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Understanding Congential Hip Dysplasia

Posted Jul 03 2010 11:30pm

Congenital hip dysplasia (CHD) is an abnormal development of the hip joint involving the bone, muscle and
connective tissue in dogs. The result is an abnormal joint laxity that may eventually progress to degenerative
joint disease (DJD), more commonly known as arthritis.
Recognizing and treating CHD is important because, if left untreated, it could progressively debilitate an
otherwise healthy dog. In young dogs, the looseness of the hips may cause a variable amount of pain. However,
this is an unreliable way to diagnose the problem.
Most owners recognize the disease by the time a dog is a young adult, from 12 to 36 months old. Logically,
any structural abnormality causing clinical signs should show up at this point when activity is increasing. The
dog with hip dysplasia most often is described by its owner as “bunny hopping.” The altered gait becomes more
pronounced with age. Labrador Retriever and German Shepherd dog owners seem to be particularly astute at
noticing differences in gait, says Joseph Harari, D.V.M., veterinary orthopedic surgeon and former surgical
faculty member at the University of Illinois and Washington State University veterinary colleges.


“By the time these owners get their dog to a veterinarian, they generally have a good idea what’s going on
and may suspect CHD,” Harari says. “Rarely do I surprise one of them with the diagnosis of CHD, even though
they are disappointed.
“Diagnostically, we look at the history of the complaint and clinical symptoms to guide us. Sometimes, we
can palpate or feel the looseness in a young dog’s hips or the arthritic changes in an older dog. Certainly if CHD
is suspected, hip radiographs, more commonly called X-rays, are in order.”
Treatment Options
“Treatment options for an owner of a dog with CHD depend on the dog’s role in the future, the dog’s age,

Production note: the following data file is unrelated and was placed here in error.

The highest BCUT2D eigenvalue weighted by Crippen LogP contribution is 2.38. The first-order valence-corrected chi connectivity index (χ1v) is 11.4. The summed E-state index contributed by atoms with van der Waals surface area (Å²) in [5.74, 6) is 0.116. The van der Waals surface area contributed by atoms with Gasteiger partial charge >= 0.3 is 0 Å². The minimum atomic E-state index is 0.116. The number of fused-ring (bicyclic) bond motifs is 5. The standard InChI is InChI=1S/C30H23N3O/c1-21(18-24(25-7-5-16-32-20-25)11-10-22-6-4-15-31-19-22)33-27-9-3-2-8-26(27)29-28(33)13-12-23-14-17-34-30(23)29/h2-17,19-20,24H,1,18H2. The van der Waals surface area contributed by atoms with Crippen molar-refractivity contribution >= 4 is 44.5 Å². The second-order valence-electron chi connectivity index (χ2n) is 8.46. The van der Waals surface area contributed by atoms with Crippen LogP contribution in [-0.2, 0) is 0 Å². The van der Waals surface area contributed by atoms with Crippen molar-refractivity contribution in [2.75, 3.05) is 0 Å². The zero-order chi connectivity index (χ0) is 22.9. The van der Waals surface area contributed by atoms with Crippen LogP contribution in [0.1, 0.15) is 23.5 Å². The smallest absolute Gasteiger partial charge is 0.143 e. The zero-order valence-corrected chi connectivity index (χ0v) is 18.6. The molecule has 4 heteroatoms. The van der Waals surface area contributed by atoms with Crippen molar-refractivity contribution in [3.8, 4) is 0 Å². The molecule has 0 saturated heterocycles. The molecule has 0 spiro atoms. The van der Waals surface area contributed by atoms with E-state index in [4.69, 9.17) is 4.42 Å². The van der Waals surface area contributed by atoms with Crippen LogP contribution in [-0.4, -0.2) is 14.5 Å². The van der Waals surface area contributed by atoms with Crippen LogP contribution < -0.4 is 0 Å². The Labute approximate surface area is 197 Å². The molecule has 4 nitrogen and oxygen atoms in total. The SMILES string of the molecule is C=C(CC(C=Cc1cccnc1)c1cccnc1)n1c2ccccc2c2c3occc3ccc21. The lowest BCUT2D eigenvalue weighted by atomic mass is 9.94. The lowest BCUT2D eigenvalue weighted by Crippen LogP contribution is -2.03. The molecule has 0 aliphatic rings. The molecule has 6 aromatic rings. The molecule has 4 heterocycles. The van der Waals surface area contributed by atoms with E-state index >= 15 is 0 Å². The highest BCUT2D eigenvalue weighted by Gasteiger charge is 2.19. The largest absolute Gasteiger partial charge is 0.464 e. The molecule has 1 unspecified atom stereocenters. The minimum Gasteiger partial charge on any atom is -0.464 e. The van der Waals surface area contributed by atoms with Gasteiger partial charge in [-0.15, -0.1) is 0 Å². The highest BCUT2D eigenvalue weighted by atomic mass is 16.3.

clinical findings and the evidence we see on radiographs,” Harari says.
Dogs that are from 8 to 14 month old may do well with a triple pelvic osteotomy (TPO). A TPO is a surgical
procedure in which bones around the hip socket are rotated and allowed to heal into a better position relative to
the ball at the top of the femur. “Dogs that undergo TPOs at the right timegiven that arthritic changes have
not begunface a good prognosis for a return to full activities including hunting. I’d say 80 to 90 percent do
very well,” Harari says.
Generally after 18 months of age, loose hips will have progressed to DJD. A TPO is not indicated at this
point because irreversible degeneration has started. In this case an owner faces two surgical options and one
nonsurgical.
The most conservative care is indicated for least active dogs. It involves the use of anti-inflammatory drugs.
In addition, the owner is instructed to reduce a dog’s obesity, to increase its muscle mass with low impact
activities such as swimming, and to eliminate all activities when the dog is in obvious pain. “The best part
about this conservative approach is that it does not alter the surgical options that can be used later,” Harari says.
The two surgical options available for CHD that has progressed to DJD are excision of the head and neck of
the femur or a total hip joint replacement. Removal of the head and neck of the femur results in the animal
forming a false joint surrounding the pelvic portion and the end of the femur. Some people question a dog’s
ability to function after this common procedure, Harari says. “While the dog’s post-surgical gait is not normal
because its range of motion is decreased, it also is not painful like an arthritic joint. But while the dog’s gait is
not normal, the athletic dog often does fine as long as it maintains good muscle mass and a high level of
activities.”
A total hip arthroplasty (THA) is a procedure in which the ball and the socket are removed and replaced
with metal and plastic components similar to a hip replacement procedure in humans. The parts are usually held
in place with tough cement. But unlike humans, dogs weigh less and their activity level can be near normal after
a THA because stress on the components is less. “This is the closest veterinary medicine has to ensuring a dog
will be normal after surgery with a full resumption of all activities,” Harari says. “Barring the uncommon
complications of loosening, infection or nerve damage, we can expect 90 to 95 percent success.” The downside
of the procedure is that the price starts at $2,500 and may go much higher. Owners also must seek out qualified
veterinary orthopedic specialists to replace a hip joint.
Should Dogs with CHD be Bred?
“Absolutely not,” Harari says “It would be professionally negligent for a veterinarian to recommend
anything other than to spay or neuter dogs with CHD. Although we don’t know the exact genetic cause of CHD,
numerous studies show a strong genetic link along with other factors. At least the genetic factor is one we can
control.”

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